In 1914, with the beginning of World War I, Saint Petersburg was renamed Petrograd and the governorate was accordingly renamed Petrograd Governorate. After the Russian Revolution, in 1918, the capital was transferred from Petrograd to Moscow, farther from the borders of the country. In 1919, during the Russian Civil War, the Northwestern White Army advancing from Estonia and led by Nikolai Yudenich tried to capture Petrograd and even managed to reach its southern outskirts, but the attack against the Red Army under Leon Trotsky ultimately failed, and Yudenich retreated. The border with Estonia was established in the Russian-Estonian Treaty of Tartu of 1920. Finland-backed Ingrian Finns of North Ingria attempted to secede in 1918–1920, but were incorporated back with the Russian-Finnish Treaty of Tartu, which settled the border between Finland and Soviet Russia. In 1924, Petrograd was renamed Leningrad, and Petrograd Governorate was again renamed accordingly (Leningrad Governorate).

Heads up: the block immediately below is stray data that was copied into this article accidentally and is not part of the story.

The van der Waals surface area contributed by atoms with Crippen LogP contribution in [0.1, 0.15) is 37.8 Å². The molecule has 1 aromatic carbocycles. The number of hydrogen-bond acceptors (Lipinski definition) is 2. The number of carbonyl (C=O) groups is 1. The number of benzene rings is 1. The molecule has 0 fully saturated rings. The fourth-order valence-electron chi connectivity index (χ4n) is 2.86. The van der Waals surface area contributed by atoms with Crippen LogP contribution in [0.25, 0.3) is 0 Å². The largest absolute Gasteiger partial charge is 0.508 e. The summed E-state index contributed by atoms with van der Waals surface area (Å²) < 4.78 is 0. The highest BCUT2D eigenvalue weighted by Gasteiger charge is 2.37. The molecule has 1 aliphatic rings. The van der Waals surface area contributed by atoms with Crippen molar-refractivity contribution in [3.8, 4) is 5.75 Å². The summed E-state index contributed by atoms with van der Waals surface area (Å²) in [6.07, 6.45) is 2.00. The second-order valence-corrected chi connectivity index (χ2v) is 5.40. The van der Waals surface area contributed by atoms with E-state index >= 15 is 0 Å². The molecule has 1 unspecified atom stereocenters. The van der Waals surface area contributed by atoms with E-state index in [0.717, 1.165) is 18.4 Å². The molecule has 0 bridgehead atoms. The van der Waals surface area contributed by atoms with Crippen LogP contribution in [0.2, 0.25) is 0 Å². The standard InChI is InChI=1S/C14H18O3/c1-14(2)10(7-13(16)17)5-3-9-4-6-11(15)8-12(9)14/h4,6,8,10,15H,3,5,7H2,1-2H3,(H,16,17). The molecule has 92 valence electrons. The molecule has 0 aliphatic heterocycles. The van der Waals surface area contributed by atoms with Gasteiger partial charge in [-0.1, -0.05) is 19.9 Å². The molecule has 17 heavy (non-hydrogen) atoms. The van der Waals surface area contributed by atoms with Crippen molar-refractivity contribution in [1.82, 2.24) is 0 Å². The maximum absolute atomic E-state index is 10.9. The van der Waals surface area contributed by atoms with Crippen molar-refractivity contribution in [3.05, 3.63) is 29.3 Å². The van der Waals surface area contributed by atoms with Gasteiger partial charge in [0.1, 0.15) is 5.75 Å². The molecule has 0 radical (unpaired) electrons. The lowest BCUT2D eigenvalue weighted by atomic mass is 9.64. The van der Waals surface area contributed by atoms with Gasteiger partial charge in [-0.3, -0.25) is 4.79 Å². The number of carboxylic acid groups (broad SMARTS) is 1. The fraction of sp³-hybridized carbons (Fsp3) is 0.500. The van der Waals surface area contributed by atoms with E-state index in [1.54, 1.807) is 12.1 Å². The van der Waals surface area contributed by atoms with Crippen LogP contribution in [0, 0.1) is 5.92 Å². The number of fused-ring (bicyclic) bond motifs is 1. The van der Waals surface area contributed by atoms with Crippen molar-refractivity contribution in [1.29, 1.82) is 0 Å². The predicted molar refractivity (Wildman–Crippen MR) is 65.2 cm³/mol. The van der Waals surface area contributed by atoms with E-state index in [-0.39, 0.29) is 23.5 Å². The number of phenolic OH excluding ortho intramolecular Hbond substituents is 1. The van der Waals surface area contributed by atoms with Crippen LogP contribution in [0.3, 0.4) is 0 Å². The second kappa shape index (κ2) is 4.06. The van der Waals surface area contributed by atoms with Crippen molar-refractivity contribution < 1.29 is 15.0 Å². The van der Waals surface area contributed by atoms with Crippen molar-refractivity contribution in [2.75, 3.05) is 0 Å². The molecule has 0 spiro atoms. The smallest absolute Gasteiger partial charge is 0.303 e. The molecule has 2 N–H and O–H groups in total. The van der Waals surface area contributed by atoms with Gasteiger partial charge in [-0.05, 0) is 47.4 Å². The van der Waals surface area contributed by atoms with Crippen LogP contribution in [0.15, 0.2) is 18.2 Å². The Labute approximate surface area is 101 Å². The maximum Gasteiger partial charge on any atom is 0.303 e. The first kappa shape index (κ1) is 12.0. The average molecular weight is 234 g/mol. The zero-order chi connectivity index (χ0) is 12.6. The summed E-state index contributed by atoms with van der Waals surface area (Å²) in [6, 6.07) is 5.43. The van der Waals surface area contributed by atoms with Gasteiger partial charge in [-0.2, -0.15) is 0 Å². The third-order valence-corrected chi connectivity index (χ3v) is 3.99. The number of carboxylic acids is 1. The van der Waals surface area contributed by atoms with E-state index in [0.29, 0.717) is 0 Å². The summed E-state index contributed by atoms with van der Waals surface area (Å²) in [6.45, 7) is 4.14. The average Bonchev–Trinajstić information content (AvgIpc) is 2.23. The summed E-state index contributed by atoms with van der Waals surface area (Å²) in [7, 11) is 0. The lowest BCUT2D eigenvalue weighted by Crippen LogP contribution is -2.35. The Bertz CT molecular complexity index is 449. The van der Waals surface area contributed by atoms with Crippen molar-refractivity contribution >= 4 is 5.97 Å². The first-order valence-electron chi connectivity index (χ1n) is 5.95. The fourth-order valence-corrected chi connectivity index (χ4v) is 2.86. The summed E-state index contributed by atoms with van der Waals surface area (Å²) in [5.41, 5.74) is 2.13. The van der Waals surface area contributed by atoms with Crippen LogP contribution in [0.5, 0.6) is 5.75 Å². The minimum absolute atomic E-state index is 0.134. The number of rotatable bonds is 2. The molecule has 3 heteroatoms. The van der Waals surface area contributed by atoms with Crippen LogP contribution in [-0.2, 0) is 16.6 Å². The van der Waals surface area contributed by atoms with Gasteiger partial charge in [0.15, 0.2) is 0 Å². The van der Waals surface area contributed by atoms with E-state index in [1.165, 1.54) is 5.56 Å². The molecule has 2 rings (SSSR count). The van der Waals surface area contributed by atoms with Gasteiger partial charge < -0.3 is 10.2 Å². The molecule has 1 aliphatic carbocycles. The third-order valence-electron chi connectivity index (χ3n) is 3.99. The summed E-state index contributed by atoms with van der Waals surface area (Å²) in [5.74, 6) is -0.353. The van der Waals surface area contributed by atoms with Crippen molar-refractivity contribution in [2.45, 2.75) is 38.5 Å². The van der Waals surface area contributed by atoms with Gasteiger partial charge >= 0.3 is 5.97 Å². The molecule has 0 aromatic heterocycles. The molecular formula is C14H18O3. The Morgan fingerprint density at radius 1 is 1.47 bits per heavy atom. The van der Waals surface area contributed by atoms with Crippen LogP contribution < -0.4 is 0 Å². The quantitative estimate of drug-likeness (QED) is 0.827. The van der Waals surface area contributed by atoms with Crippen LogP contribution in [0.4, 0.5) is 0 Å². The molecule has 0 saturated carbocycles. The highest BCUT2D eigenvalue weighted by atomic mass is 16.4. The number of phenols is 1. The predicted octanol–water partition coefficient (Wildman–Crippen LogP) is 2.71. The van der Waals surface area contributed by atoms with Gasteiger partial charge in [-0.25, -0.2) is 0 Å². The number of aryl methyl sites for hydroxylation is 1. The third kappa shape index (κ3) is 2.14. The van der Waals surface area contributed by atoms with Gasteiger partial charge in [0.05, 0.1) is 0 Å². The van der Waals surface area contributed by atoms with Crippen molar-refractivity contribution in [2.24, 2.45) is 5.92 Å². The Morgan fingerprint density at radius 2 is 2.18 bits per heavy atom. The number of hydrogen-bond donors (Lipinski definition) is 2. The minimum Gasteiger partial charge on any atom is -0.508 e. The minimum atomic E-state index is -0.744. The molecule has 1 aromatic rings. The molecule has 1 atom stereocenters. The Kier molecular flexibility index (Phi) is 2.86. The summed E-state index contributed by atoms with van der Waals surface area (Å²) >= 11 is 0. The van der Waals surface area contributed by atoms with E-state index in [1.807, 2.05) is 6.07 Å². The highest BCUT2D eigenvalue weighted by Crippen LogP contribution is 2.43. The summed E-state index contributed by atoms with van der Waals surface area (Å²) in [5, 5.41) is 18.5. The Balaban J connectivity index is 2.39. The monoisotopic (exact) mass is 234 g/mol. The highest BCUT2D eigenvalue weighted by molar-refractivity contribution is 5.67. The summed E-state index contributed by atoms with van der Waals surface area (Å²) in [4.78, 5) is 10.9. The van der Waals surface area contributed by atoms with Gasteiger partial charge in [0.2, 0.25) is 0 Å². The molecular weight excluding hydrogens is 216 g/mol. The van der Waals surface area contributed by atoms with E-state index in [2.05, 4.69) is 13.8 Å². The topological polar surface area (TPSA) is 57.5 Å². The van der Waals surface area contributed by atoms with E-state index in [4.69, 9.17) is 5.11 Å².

Leningrad Oblast

Leningrad Oblast was established on 1 August 1927, by the resolutions of the All-Russian Central Executive Committee "On the Establishment of Leningrad Oblast" and "On the Borders and Composition of the Okrugs of Leningrad Oblast"[12] by merging Cherepovets, Leningrad, Murmansk, Novgorod, and Pskov Governorates. The territory of the oblast corresponded to the modern territories of the present-day Leningrad Oblast (with the exception of the Karelian Isthmus and the territories along the border with Estonia), Novgorod Oblast, Pskov Oblast, parts of Vologda Oblast, most of Murmansk Oblast, and the federal city of Saint Petersburg. The total area of the oblast was 360,400 square kilometres (139,200 sq mi);[20] more than four times larger than the modern entity. Administratively, the oblast was divided into nine okrugs (Borovichi, Cherepovets, Leningrad, Lodeynoye Pole, Luga, Murmansk, Novgorod, Pskov, and Velikiye Luki), each of which was in turn subdivided into districts.[20]